Nürburgring

The Eiffel mountains area, west of the Rhine in Germany, is a countryside of great splendour. However, in the first years of the previous century there was lots of poverty in the region. Consequences of World War I.In the region, with only a limited number of businesses and lack of industrial employment, the only means to make money was in an agricultural way. In 1925 the German government decided to build a special motor road in the mountains in the form of a test-track with traffic going in a clockwise direction only. The idea of the Nurburgring was born.

The idea was to give work to the unemployed in that part of Germany and to provide a testing ground and racing circuit for the growing German motor industry. The Nurburgring was completed in 1927. The city of Nürburg was the heart of the track and the majestic castle looked upon the pits and paddock. The Nurburgring consisted of 2 different loops. The southern one (Südschleife) with a total length of 7.7 kms. The northern one, better known as the Nordschleife, had a length of 22.81 kms. Officials there were 89 left-hand bends and 85 right-hand ones, while the highest point of the track was 620 meters above sea-level at the pits. Lowest point is at Breidscheid near Adenau with a height of 320 meters above sea-level.

The opening of the Nurburgring was in 1927. The German GP over a distance of 509.4km was won by Otto Merz with a Mercedes-Benz at an average speed of 102km/h. A tradition was born and the annual German GP attracted up to 350.000 spectators giving the local economy a boost.  The Nurburgring has always been very popular and other events like the Eifel Races (Eifelrennen) are one of them.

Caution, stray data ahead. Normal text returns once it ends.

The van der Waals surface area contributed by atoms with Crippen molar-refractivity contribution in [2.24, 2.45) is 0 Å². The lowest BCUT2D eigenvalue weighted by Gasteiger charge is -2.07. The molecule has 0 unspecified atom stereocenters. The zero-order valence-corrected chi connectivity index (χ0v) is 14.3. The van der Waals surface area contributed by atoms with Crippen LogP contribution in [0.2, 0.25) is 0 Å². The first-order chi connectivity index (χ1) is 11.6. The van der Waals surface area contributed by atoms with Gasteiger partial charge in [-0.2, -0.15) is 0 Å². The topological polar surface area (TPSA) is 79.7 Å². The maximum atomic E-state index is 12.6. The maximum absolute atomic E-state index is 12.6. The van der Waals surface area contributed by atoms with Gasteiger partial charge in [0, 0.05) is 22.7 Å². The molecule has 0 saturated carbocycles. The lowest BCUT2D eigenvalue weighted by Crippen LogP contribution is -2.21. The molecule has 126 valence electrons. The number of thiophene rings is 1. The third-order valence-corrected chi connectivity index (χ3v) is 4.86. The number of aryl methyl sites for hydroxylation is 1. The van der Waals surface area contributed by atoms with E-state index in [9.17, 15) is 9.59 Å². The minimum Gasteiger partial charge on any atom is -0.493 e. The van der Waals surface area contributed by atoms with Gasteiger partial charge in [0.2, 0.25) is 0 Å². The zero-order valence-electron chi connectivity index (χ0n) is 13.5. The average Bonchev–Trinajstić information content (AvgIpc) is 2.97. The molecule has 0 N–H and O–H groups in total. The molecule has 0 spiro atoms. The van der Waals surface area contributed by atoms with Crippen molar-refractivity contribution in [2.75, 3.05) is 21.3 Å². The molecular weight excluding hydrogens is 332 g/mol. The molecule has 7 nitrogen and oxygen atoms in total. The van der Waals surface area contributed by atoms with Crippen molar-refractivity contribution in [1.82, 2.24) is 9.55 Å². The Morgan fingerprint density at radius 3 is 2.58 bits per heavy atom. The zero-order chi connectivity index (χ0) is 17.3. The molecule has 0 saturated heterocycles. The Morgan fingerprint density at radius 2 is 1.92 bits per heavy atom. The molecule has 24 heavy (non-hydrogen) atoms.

After the Nurburgring was repaired from the damages of WWII, the racing tradition started again and continues up to today. At the Nurburgring, there have been heroic battles and most great names in motorsport have raced it. However, motorsport can be cruel and many lost their live at the Nordschleife too, like Carel Godin de Beaufort.

There have been many changes to the track, to make it safer and more adapted to the ever increased speed of the race cars. After Niki Lauda was almost killed in an insane accident, the F1 circus decided not to race  at the Nordschleife. Nowadays the Nordschleife is being open to the public as a toll road. For a fee you are allowed to get with your car on the track and race it. However, be careful as every year people overestimate their skills and have severe crashes. Many car manufacturers rent the Nordschleife too for test drives for their prototypes. They all try to drive the record lap, but I don’t think anyone can drive the Nurburgring as Walter Röhrl can as you can see in this video when he drove the record lap time at the Nurburgring in a Porsche 918 Spyder.